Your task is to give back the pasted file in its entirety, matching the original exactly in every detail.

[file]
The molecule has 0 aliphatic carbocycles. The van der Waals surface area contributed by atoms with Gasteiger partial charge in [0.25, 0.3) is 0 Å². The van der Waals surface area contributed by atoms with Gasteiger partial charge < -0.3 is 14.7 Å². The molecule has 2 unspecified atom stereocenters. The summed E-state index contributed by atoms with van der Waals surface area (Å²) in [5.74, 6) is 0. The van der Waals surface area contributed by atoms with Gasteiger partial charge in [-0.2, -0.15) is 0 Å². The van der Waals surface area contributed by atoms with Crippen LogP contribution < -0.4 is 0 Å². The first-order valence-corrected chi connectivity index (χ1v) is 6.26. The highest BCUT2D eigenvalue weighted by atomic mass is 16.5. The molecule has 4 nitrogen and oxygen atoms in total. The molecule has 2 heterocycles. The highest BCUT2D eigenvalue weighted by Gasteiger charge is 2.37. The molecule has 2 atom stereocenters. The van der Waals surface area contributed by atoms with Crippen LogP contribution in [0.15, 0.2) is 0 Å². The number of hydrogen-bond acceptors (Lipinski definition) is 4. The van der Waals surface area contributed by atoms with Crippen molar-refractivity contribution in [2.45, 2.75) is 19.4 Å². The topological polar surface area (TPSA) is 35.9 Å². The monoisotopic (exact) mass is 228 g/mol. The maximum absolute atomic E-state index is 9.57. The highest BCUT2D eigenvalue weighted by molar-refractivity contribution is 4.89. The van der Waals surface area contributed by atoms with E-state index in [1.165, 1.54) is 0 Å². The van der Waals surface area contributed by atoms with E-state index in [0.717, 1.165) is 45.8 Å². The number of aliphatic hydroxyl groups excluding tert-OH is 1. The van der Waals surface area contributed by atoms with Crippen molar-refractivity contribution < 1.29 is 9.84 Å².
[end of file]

The molecule has 0 aliphatic carbocycles. The van der Waals surface area contributed by atoms with Gasteiger partial charge in [0.25, 0.3) is 0 Å². The van der Waals surface area contributed by atoms with Gasteiger partial charge < -0.3 is 14.7 Å². The molecule has 2 unspecified atom stereocenters. The summed E-state index contributed by atoms with van der Waals surface area (Å²) in [5.74, 6) is 0. The van der Waals surface area contributed by atoms with Gasteiger partial charge in [-0.2, -0.15) is 0 Å². The van der Waals surface area contributed by atoms with Crippen LogP contribution < -0.4 is 0 Å². The first-order valence-corrected chi connectivity index (χ1v) is 6.26. The highest BCUT2D eigenvalue weighted by atomic mass is 16.5. The molecule has 4 nitrogen and oxygen atoms in total. The molecule has 2 heterocycles. The highest BCUT2D eigenvalue weighted by Gasteiger charge is 2.37. The molecule has 2 atom stereocenters. The van der Waals surface area contributed by atoms with Crippen LogP contribution in [0.15, 0.2) is 0 Å². The number of hydrogen-bond acceptors (Lipinski definition) is 4. The van der Waals surface area contributed by atoms with Crippen molar-refractivity contribution in [2.45, 2.75) is 19.4 Å². The topological polar surface area (TPSA) is 35.9 Å². The monoisotopic (exact) mass is 228 g/mol. The maximum absolute atomic E-state index is 9.57. The highest BCUT2D eigenvalue weighted by molar-refractivity contribution is 4.89. The van der Waals surface area contributed by atoms with E-state index in [1.165, 1.54) is 0 Å². The van der Waals surface area contributed by atoms with E-state index in [0.717, 1.165) is 45.8 Å². The number of aliphatic hydroxyl groups excluding tert-OH is 1. The van der Waals surface area contributed by atoms with Crippen molar-refractivity contribution < 1.29 is 9.84 Å².